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How to Upgrade Quality Control for Better Performance

April 5, 2024
Quality control is essential for any manufacturer, but conventional approaches fall short. Discover how new technologies can drive further improvements.

It’s hard to overstate the importance of manufacturing quality. Reliable quality control (QC) processes ensure regulatory compliance, prevent costly production mistakes and lead to better-performing products for greater customer satisfaction. 

While most manufacturers likely recognize the need for thorough quality assurance, many still rely on insufficient processes. Here’s how organizations can upgrade their QC for better long-term performance. 

Design for Manufacturability 

Better quality assurance begins before production even starts. Engineers must tackle product design from a long-term perspective, considering the manufacturability of their designs. The easier it is to create a product, the less likely production mistakes will be. 

Artificial intelligence (AI) is a potential game-changer in this regard. AI can analyze the complex relationships in large datasets to balance multiple design considerations, including manufacturability, and then generate mockups accordingly. Consequently, these tools reduce trial and error to provide high-quality designs in less time.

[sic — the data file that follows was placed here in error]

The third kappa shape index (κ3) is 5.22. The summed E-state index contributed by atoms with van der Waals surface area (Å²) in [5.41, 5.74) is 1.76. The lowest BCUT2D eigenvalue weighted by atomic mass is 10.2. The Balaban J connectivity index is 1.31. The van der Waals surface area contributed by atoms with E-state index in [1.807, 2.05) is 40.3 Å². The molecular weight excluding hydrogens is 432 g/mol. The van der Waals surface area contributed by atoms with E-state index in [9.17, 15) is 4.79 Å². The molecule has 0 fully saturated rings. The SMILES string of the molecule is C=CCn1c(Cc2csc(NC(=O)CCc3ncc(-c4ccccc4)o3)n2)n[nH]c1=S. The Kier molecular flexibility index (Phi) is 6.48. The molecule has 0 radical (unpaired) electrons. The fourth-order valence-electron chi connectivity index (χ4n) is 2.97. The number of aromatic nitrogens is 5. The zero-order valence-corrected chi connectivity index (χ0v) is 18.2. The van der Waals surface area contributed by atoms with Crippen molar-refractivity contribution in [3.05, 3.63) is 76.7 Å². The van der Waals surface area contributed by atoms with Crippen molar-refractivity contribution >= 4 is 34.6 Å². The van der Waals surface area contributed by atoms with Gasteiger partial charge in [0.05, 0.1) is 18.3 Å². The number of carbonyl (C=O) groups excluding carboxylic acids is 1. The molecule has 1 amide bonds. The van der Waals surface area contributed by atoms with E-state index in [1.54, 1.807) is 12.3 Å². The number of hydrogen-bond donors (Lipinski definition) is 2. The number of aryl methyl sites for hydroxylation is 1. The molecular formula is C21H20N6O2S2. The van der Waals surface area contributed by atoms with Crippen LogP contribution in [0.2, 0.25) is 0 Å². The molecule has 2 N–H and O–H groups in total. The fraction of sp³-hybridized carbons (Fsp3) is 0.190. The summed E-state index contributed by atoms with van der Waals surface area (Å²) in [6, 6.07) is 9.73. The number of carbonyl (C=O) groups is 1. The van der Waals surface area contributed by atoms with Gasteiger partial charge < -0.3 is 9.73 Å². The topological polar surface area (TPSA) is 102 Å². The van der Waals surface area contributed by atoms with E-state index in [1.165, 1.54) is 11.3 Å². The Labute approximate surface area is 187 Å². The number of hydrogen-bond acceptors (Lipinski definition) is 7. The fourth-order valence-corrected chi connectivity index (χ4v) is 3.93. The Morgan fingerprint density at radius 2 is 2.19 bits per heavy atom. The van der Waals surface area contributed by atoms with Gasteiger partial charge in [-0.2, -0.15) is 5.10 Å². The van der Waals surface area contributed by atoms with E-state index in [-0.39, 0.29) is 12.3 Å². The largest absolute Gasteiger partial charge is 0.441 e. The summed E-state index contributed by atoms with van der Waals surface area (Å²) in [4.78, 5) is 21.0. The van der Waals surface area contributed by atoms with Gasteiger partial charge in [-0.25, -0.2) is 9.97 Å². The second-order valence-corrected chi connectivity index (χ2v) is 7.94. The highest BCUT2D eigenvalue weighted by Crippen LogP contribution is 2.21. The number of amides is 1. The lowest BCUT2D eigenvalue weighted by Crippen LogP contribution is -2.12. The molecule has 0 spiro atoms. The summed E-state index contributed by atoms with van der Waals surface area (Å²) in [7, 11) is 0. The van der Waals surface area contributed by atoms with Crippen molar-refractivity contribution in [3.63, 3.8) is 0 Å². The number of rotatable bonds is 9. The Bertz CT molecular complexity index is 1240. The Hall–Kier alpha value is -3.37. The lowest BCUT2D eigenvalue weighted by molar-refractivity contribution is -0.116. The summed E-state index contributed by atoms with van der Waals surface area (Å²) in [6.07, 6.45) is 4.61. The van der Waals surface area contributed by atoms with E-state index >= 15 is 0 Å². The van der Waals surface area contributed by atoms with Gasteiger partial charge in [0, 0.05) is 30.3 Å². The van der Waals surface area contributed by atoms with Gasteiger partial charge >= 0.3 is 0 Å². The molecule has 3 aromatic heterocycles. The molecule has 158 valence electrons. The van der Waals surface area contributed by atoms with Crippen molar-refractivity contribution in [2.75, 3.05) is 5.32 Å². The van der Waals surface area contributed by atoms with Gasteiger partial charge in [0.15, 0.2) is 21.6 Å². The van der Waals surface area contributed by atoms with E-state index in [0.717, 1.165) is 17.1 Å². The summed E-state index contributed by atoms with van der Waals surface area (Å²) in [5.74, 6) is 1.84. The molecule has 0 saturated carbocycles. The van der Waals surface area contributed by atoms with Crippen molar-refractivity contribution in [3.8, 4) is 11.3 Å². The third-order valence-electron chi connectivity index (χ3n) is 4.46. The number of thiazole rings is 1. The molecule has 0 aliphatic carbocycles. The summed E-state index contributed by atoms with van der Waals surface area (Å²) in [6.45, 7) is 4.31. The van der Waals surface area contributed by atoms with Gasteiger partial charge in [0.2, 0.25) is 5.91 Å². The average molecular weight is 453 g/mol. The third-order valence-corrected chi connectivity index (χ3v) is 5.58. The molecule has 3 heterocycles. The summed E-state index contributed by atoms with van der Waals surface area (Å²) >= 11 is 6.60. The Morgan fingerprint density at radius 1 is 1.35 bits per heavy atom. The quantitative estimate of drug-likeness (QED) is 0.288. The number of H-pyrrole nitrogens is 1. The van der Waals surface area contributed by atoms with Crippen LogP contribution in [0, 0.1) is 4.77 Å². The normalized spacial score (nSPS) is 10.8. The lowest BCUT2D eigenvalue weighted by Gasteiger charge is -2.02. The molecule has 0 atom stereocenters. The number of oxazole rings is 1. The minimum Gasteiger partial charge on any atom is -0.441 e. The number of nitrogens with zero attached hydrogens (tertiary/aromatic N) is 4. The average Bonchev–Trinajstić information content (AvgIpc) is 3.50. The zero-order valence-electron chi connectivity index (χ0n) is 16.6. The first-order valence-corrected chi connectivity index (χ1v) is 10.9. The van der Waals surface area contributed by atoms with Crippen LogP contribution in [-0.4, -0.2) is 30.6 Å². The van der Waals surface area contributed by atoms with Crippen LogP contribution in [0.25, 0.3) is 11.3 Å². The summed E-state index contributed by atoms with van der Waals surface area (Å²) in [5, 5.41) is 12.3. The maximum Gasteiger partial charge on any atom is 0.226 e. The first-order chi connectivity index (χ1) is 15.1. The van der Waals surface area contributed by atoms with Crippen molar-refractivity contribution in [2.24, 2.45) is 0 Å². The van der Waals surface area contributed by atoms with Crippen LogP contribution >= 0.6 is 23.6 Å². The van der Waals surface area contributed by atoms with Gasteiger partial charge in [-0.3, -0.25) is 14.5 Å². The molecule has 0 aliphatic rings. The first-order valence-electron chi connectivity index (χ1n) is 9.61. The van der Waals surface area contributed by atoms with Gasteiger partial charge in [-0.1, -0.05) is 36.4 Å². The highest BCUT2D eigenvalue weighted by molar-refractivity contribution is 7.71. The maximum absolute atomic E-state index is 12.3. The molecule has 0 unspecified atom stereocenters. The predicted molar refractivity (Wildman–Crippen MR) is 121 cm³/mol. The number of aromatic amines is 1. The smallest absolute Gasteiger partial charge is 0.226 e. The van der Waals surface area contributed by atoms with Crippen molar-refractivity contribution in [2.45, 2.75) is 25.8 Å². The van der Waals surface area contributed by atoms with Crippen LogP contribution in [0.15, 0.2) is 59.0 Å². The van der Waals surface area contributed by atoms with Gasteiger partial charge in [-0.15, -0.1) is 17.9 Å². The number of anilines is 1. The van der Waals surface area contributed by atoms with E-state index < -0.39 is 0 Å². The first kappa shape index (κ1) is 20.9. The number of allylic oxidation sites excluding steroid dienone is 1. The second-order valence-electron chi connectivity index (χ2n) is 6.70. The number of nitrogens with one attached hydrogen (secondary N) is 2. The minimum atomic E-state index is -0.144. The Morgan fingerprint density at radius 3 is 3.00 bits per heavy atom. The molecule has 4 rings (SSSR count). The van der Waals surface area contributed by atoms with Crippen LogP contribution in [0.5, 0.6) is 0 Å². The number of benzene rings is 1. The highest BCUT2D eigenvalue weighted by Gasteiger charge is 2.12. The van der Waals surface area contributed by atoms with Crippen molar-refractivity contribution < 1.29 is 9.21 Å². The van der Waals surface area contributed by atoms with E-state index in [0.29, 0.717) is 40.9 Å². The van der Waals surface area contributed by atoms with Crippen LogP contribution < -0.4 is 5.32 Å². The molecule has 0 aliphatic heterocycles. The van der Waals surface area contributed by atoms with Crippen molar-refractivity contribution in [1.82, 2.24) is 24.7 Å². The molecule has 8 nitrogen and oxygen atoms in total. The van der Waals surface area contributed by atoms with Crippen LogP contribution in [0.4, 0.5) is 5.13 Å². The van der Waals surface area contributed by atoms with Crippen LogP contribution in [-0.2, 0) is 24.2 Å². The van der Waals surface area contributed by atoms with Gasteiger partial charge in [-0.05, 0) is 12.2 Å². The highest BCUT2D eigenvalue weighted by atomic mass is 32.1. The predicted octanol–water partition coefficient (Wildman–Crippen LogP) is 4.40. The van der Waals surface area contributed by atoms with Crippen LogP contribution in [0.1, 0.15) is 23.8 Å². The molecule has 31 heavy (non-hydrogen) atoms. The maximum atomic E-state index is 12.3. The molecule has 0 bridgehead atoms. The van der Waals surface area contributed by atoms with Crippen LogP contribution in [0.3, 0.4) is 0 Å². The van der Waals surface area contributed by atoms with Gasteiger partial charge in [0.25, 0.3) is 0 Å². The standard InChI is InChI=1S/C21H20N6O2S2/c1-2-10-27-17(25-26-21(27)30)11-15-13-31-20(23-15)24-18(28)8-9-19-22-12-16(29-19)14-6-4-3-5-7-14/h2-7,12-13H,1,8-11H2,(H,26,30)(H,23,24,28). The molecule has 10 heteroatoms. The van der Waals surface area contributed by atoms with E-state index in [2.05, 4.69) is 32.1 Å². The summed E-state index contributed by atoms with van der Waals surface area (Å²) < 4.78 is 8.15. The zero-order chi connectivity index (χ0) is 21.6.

Getting input from multiple stakeholders across the manufacturing process can also help. More collaborative design phases lead to production workflows that account for various needs and potential issues. That consideration makes errors and manufacturing obstacles less likely. 

Use Digital Twins in the Design Phase 

Digital twins can also be a huge help in the design phase. These virtual models enable fast but reliable simulations to find and fix issues before they arise in prototyping or full-scale production.